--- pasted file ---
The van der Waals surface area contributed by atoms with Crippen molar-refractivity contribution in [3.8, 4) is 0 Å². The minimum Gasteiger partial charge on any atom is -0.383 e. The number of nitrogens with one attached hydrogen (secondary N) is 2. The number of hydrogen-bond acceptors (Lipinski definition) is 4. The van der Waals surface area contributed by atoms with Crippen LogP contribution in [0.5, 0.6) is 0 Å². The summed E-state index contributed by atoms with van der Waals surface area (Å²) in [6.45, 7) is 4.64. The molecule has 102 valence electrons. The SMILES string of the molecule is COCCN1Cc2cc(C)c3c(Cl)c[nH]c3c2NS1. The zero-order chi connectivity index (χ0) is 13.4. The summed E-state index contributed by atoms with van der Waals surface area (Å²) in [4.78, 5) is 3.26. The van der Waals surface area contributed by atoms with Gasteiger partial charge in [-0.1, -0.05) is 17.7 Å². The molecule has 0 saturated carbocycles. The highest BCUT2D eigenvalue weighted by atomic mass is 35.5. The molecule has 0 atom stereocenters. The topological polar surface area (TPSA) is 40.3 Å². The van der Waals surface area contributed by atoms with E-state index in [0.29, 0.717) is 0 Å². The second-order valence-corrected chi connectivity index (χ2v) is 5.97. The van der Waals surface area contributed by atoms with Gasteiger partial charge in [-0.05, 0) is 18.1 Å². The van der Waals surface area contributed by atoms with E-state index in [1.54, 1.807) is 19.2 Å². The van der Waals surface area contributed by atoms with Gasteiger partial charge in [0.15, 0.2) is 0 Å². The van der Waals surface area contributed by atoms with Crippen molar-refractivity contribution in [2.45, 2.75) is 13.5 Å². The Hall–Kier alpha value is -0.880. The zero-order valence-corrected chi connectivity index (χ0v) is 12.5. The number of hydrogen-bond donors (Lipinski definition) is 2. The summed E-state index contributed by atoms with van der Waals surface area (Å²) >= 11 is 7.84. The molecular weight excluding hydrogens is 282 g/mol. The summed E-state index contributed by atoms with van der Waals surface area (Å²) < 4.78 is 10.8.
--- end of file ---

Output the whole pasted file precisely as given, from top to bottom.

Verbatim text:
The van der Waals surface area contributed by atoms with Crippen molar-refractivity contribution in [3.8, 4) is 0 Å². The minimum Gasteiger partial charge on any atom is -0.383 e. The number of nitrogens with one attached hydrogen (secondary N) is 2. The number of hydrogen-bond acceptors (Lipinski definition) is 4. The van der Waals surface area contributed by atoms with Crippen LogP contribution in [0.5, 0.6) is 0 Å². The summed E-state index contributed by atoms with van der Waals surface area (Å²) in [6.45, 7) is 4.64. The molecule has 102 valence electrons. The SMILES string of the molecule is COCCN1Cc2cc(C)c3c(Cl)c[nH]c3c2NS1. The zero-order chi connectivity index (χ0) is 13.4. The summed E-state index contributed by atoms with van der Waals surface area (Å²) in [4.78, 5) is 3.26. The van der Waals surface area contributed by atoms with Gasteiger partial charge in [-0.1, -0.05) is 17.7 Å². The molecule has 0 saturated carbocycles. The highest BCUT2D eigenvalue weighted by atomic mass is 35.5. The molecule has 0 atom stereocenters. The topological polar surface area (TPSA) is 40.3 Å². The van der Waals surface area contributed by atoms with E-state index in [0.29, 0.717) is 0 Å². The second-order valence-corrected chi connectivity index (χ2v) is 5.97. The van der Waals surface area contributed by atoms with Gasteiger partial charge in [-0.05, 0) is 18.1 Å². The van der Waals surface area contributed by atoms with E-state index in [1.54, 1.807) is 19.2 Å². The van der Waals surface area contributed by atoms with Gasteiger partial charge in [0.15, 0.2) is 0 Å². The van der Waals surface area contributed by atoms with Crippen molar-refractivity contribution in [2.45, 2.75) is 13.5 Å². The Hall–Kier alpha value is -0.880. The zero-order valence-corrected chi connectivity index (χ0v) is 12.5. The number of hydrogen-bond donors (Lipinski definition) is 2. The summed E-state index contributed by atoms with van der Waals surface area (Å²) >= 11 is 7.84. The molecular weight excluding hydrogens is 282 g/mol. The summed E-state index contributed by atoms with van der Waals surface area (Å²) < 4.78 is 10.8.